CHONG H. SU v. PATRICIA STEPHENS
NOT FOR PUBLICATION WITHOUT THE
APPROVAL OF THE COMMITTEE ON OPINIONS
SUPERIOR COURT OF NEW JERSEY
DOCKET NO. 1176-04T2A-1176-04T2
CHONG H. SU,
Submitted October 18, 2005 - Decided April 20, 2006
Before Judges Hoens and R. B. Coleman.
On appeal from the Superior Court of New Jersey, Law Division, Special Civil Part, Hudson County, Docket No. SC-3124-03.
Chong H. Su, appellant pro se.
Respondent's brief was suppressed.
Plaintiff, Chong H. Su, appeals pro se from a landlord/tenant order awarding plaintiff rent in the amount of $1,000, but denying plaintiff any additional recovery based on damage to the property. Plaintiff contends that the tenant, defendant Patricia Stephens, owes him $9,450 due to damage she caused to the apartment. Plaintiff's appellate brief is virtually incomprehensible and respondent's brief in the appeal was suppressed. Because the record relating to the matter is so woefully inadequate, we cannot rationally evaluate the issues raised. We are constrained to dismiss plaintiff's appeal.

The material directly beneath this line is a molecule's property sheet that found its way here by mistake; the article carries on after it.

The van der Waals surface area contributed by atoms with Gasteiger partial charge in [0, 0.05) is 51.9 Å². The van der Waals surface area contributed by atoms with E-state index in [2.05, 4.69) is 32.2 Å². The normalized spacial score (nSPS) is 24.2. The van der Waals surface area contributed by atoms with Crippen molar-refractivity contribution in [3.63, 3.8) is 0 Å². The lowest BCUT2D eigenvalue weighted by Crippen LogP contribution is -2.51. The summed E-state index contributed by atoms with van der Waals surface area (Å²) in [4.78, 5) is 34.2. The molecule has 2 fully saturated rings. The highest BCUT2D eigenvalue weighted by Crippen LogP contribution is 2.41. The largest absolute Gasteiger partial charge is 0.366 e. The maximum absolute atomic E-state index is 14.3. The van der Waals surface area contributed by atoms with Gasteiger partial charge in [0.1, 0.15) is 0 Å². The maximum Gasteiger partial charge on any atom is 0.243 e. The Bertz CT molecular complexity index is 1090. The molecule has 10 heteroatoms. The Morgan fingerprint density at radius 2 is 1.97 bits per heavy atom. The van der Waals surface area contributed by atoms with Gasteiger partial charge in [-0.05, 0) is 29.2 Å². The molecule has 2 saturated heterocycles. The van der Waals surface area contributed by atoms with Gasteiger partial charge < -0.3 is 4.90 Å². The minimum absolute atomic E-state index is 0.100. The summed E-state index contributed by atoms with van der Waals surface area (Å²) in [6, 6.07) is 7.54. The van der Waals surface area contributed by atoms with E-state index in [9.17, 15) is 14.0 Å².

We glean, with only slight confidence in the accuracy of our assumptions, the following information from plaintiff's brief and appendix. Plaintiff is the landlord of an apartment leased to defendant. Defendant may also have been the superintendent of the apartment building. At the same time, defendant apparently worked as a cleaning lady at the Hudson County Courthouse. In October 2003, plaintiff attempted to evict defendant for her failure to pay $3,095, alleged to represent three months of unpaid rent. On or about November 3, 2003, plaintiff obtained a judgment for possession, and he also may have caused a warrant of removal to be issued. He then agreed to allow defendant to remain in the apartment until November 26, 2003. At about that time, based on an order to show cause, with a return date of December 2, 2003, defendant was granted a hardship stay or order for an orderly removal. Although we are unable to determine when it occurred, defendant eventually was removed from the apartment or moved out of her own volition.
Though plaintiff contends the trial court should have found that defendant damaged the apartment, we are presented with no record, testimonial or documentary, to support his contention. According to plaintiff's brief, on the day prior to the return date for the order to show cause in the hardship or orderly removal application, defendant told plaintiff to come to the apartment to collect the outstanding rent. When plaintiff arrived at the apartment, plaintiff alleges that a man with defendant hit him, causing an injury, and he never received the unpaid rent. We are not presented with any support for these allegations.